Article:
By rethinking cities as interconnected parts of a system, Francis suggests the UK may be able to address some of the spatial disparities that have limited the economic potential of cities in the north, for example.
“Quite a lot of policy implicitly can end up favouring London and the south-east of the country, and disadvantaging northern cities. It’s not because there’s any sort of malign will there; it’s just because nobody looks at it, so we don’t understand it,” Francis says. “Central government could make better spatially literate decisions, and I think that would lead to better outcomes.”
Visualising the future city – be it a speculative design for a settlement in the atmosphere, a dystopian sci-fi movie, or a new approach to measuring the economy – can begin to guide the form and function of the city to be. Francis is hoping to continue this long tradition with a spinoff competition that seeks “grounded visualisations” of what the future may hold for specific cities. “Getting public responses to that, or asking: ‘would you like a city that looks like this or a city that looks like this?’ … I think it would be quite an interesting exercise.”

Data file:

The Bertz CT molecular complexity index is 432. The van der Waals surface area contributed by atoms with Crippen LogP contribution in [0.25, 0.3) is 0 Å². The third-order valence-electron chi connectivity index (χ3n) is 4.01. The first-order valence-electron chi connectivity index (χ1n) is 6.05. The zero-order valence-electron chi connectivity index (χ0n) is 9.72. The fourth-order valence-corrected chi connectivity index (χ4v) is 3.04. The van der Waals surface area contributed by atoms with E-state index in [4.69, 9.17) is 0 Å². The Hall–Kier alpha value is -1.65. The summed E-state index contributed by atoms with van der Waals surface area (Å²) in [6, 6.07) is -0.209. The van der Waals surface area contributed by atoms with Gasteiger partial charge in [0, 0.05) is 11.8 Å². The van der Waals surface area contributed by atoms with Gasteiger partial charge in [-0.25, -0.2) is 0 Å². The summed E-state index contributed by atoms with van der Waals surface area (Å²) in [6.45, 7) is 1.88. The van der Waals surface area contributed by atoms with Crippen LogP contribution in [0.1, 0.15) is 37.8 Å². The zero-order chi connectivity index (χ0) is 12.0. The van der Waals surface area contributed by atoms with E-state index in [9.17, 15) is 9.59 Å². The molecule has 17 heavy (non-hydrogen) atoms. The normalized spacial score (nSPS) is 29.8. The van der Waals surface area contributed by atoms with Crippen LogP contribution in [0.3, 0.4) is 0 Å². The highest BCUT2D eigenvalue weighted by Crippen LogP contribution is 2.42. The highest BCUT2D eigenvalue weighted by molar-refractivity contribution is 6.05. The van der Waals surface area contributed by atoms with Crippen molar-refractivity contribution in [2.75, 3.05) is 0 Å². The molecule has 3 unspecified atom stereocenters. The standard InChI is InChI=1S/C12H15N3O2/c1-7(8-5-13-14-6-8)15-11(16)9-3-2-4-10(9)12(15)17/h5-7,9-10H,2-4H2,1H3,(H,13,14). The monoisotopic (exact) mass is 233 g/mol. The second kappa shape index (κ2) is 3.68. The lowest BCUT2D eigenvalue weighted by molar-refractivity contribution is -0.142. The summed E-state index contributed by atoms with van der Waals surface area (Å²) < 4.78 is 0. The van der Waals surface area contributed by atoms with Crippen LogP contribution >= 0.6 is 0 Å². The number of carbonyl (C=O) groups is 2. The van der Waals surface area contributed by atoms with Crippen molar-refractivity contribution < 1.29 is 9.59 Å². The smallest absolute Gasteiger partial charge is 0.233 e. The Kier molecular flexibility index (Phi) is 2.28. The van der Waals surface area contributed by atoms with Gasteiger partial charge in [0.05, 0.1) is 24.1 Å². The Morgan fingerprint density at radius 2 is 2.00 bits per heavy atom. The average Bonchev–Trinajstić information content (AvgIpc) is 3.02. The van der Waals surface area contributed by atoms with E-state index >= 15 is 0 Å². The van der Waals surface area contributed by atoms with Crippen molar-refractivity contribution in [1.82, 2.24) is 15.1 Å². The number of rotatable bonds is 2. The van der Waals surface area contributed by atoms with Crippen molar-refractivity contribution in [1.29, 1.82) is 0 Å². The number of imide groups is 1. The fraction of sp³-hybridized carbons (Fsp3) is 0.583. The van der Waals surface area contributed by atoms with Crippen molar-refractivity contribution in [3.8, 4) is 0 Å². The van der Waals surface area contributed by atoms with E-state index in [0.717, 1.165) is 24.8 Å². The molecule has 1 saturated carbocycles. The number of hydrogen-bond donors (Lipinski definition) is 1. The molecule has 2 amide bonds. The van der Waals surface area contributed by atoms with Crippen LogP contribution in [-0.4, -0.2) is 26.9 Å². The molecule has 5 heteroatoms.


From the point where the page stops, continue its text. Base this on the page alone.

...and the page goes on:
And it’s easier than ever to create those visions of the future, of course. “There are so many amazing techniques of representation now,” says Dunn. From easily accessible computer software to video games to CGI filmmaking, there’s immense potential to share these ideas in a visual, captivating way. Dunn points out that even lay people are increasingly capable of engaging with the concept of creating a new or different city – just look at all the millions of children worldwide who are building their own cities in Minecraft.
The past visions of the future presented in Dunn’s report are just a small sample of the potential futures our cities may hold. Which is part of the idea behind the Future of Cities project: to bring more ideas to the table, so the best ones might one day come true.
“We’re not necessarily trying to build consensus with what we’ve written,” Dunn concludes. “We’re trying to just prod people to think about what they want in the future.”